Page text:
In moments of silence this Sunday we honor the place of origin that lives within. What follows is a story about Maryliz Smith. Some of you know her, as she was a guest musician at a CIYO program in California. This story will appear in Barbara’s upcoming book From Transition to Wholeness: Women Coming Into Their Own. May we all slow down into our own spacious interior rhythm and discover our own line of music. In the spirit of Thanksgiving, Barbara and Peri
Improvising As a Way of Life, Sourced in Being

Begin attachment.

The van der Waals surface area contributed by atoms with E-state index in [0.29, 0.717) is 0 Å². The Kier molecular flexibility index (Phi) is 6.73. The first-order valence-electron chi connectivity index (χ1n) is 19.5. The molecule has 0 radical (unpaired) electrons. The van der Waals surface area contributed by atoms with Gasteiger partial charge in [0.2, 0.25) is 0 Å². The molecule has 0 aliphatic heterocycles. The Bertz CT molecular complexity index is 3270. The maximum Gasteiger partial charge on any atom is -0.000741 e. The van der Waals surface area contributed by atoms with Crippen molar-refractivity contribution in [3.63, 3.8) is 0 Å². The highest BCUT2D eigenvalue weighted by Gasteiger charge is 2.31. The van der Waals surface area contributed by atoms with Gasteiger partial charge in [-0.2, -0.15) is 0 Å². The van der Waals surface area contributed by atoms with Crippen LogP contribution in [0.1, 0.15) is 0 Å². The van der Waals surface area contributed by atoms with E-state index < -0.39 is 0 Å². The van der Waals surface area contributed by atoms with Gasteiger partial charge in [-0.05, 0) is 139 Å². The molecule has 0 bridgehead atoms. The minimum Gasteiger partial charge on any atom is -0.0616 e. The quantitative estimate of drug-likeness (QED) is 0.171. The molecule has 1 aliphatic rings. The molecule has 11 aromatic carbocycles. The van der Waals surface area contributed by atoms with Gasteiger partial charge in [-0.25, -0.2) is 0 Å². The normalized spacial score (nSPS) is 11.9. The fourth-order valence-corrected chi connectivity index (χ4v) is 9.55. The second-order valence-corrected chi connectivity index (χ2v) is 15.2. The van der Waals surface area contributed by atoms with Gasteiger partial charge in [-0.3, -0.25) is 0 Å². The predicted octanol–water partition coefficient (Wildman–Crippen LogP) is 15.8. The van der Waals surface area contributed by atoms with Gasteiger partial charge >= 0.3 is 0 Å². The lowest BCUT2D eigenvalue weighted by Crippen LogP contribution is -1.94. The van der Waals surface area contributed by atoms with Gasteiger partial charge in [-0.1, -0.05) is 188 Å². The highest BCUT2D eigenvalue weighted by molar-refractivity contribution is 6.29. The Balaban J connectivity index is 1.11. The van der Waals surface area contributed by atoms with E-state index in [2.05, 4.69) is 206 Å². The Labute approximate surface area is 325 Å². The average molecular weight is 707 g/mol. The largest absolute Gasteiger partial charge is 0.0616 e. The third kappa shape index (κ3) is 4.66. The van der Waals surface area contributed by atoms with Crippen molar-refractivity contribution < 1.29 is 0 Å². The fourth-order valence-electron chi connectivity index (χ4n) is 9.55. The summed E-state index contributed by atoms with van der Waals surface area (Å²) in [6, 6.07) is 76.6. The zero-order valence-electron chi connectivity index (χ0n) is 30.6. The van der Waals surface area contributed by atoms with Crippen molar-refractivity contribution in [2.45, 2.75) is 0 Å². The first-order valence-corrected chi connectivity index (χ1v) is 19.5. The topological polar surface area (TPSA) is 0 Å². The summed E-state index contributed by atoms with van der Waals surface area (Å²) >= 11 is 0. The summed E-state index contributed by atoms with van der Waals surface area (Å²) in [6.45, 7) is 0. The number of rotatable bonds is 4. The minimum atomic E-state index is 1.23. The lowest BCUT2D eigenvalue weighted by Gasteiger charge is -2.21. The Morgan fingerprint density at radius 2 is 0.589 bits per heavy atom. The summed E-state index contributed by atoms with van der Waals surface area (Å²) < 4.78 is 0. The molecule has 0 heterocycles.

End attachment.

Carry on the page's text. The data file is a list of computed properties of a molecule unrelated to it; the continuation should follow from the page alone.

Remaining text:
The Dwelling Place of Being is not just peaceful self-contentment and comfort. It is a well-spring of vitality and wholeness that can unfurl into the dance of living from one moment to the next. Maryliz talks about the unique way she found this source of inspiration in herself. In her early years she learned to play the pipe organ and by age nine she was backing up other musicians. Over the years, she became an exceptional organist-- and a magnet to church-goers. Through Maryliz’s choice of music and her delicate touch, she could interpret her minister’s inspirational message musically, providing a soaring and heart-opening undercurrents for his words. She described her inner process as “listening acutely to another’s script and amplifying this through music written by famous composers.” One Sunday over lunch with her minister, he issued her a challenge: “You have mastered the score; perhaps it is time to move into improvisation.” Soon after, Maryliz lost her way and her confidence. As the mindset of accompanist dissolved, Maryliz was awash. She knew that sourcing her music from within was essential if she were to deliver non-scripted music, perfectly tuned to each moment. She said, “Up to this point, I was very good at what I did, but I was missing.” Shortly after this realization, Maryliz was invited to join a team of women who work with terminally ill cancer patients in a retreat program called Callanish. Her contribution would be improvised music with the intent to ease suffering and evoke inner peace. As she listened deeply to the men and women in her groups, Maryliz learned to use percussion, keyboard, wind instruments and her own voice to convey the impulses that arose in her. She reports: “In the beginning, I could only bear two seconds of improvisation before retreating to known passages for fear of getting lost. Finding my own line of music in the moment was a matter of deliberate slowing down into a spacious interior rhythm. In my work as an accompanist I had tracked the world with my mind -- and now my primary receptor was my heart.” Maryliz found that as she became more at home in her body, her capacity for sustained improvisation grew, as did her ability to return to the place of stillness that precedes sound. “I am confident now, that I can go anywhere and find my way back home to the stillness. Even in high stakes situations when one note matters, I can embrace everything, including my own terror, and simply find the tone in my body that needs to be outwardly sounded.” When Maryliz is home in herself, she can sense the qualities of this central place of Being in others. This perception comes to her as an auditory gift: the “sound” of the unique essence of another. Using her instruments, she can mirror this unique quality back. She explained how this capacity assisted a man dying of cancer who had lost track of his intrinsic wholeness beneath the illness. Sitting with him in his intense agitation near the end of life, she began instinctively to use her voice and breath to help him remember who he is. Maryliz sensed that D flat was his dominant home vibration. Bathed in this tone, he seemed to regain a tangible sense of “This is who I am.” His anxiety calmed and he began a reconciliation with his life. Maryliz believes that his resonance with the tone gave him the confidence to face both his life, as it had been, and his death. A week later he left peacefully. From this quiet place within, Maryliz can connect not only with a person’s essence, but with an archetypal essence that flows though collective consciousness. A presentation she made at Grace Cathedral Church in San Francisco still reverberates in my bones. Matthew Fox and Brianne Swim asked her to join them in a program that honored the “deep feminine.” Both men spoke of the universal creative force that births and sustains all of life, then they turned to her to play this energy on the organ. After sitting quietly for a while on the organ bench, Maryliz placed her hands on the keys and her feet on the pedals; the sound that emerged engulfed the cathedral with astounding delicacy and power. At the conclusion of her interpretation of the feminine spirit the congregation sat very still -- tears flowing -- for a long time, filled with glory. In this quiet, centered place of Being in ourselves, we can feel our own unscripted voice awaiting expression in ways that are natural for us -- through words, actions, decisions and a myriad of artistic forms.